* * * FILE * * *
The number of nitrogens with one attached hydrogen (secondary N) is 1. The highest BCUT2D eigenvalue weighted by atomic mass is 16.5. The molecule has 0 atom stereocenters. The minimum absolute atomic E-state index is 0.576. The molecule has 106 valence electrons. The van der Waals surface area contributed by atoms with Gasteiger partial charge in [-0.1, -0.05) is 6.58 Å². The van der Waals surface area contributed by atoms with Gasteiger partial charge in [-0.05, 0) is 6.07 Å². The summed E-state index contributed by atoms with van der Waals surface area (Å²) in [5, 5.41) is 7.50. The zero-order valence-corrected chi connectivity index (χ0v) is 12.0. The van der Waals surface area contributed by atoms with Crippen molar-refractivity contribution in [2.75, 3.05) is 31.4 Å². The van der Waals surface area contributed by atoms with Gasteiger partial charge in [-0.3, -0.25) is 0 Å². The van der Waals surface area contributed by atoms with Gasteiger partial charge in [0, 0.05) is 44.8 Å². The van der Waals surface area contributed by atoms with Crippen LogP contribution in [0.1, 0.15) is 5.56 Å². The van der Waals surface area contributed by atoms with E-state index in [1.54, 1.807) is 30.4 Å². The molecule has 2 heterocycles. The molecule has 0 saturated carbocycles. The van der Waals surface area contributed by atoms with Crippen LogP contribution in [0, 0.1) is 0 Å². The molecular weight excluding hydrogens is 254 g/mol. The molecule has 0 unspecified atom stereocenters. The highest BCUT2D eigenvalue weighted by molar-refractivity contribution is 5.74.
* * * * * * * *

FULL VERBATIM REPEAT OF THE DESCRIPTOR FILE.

The number of nitrogens with one attached hydrogen (secondary N) is 1. The highest BCUT2D eigenvalue weighted by atomic mass is 16.5. The molecule has 0 atom stereocenters. The minimum absolute atomic E-state index is 0.576. The molecule has 106 valence electrons. The van der Waals surface area contributed by atoms with Gasteiger partial charge in [-0.1, -0.05) is 6.58 Å². The van der Waals surface area contributed by atoms with Gasteiger partial charge in [-0.05, 0) is 6.07 Å². The summed E-state index contributed by atoms with van der Waals surface area (Å²) in [5, 5.41) is 7.50. The zero-order valence-corrected chi connectivity index (χ0v) is 12.0. The van der Waals surface area contributed by atoms with Crippen molar-refractivity contribution in [2.75, 3.05) is 31.4 Å². The van der Waals surface area contributed by atoms with Gasteiger partial charge in [-0.3, -0.25) is 0 Å². The van der Waals surface area contributed by atoms with Gasteiger partial charge in [0, 0.05) is 44.8 Å². The van der Waals surface area contributed by atoms with Crippen LogP contribution in [0.1, 0.15) is 5.56 Å². The van der Waals surface area contributed by atoms with E-state index in [1.54, 1.807) is 30.4 Å². The molecule has 2 heterocycles. The molecule has 0 saturated carbocycles. The van der Waals surface area contributed by atoms with Crippen LogP contribution in [0, 0.1) is 0 Å². The molecular weight excluding hydrogens is 254 g/mol. The molecule has 0 unspecified atom stereocenters. The highest BCUT2D eigenvalue weighted by molar-refractivity contribution is 5.74.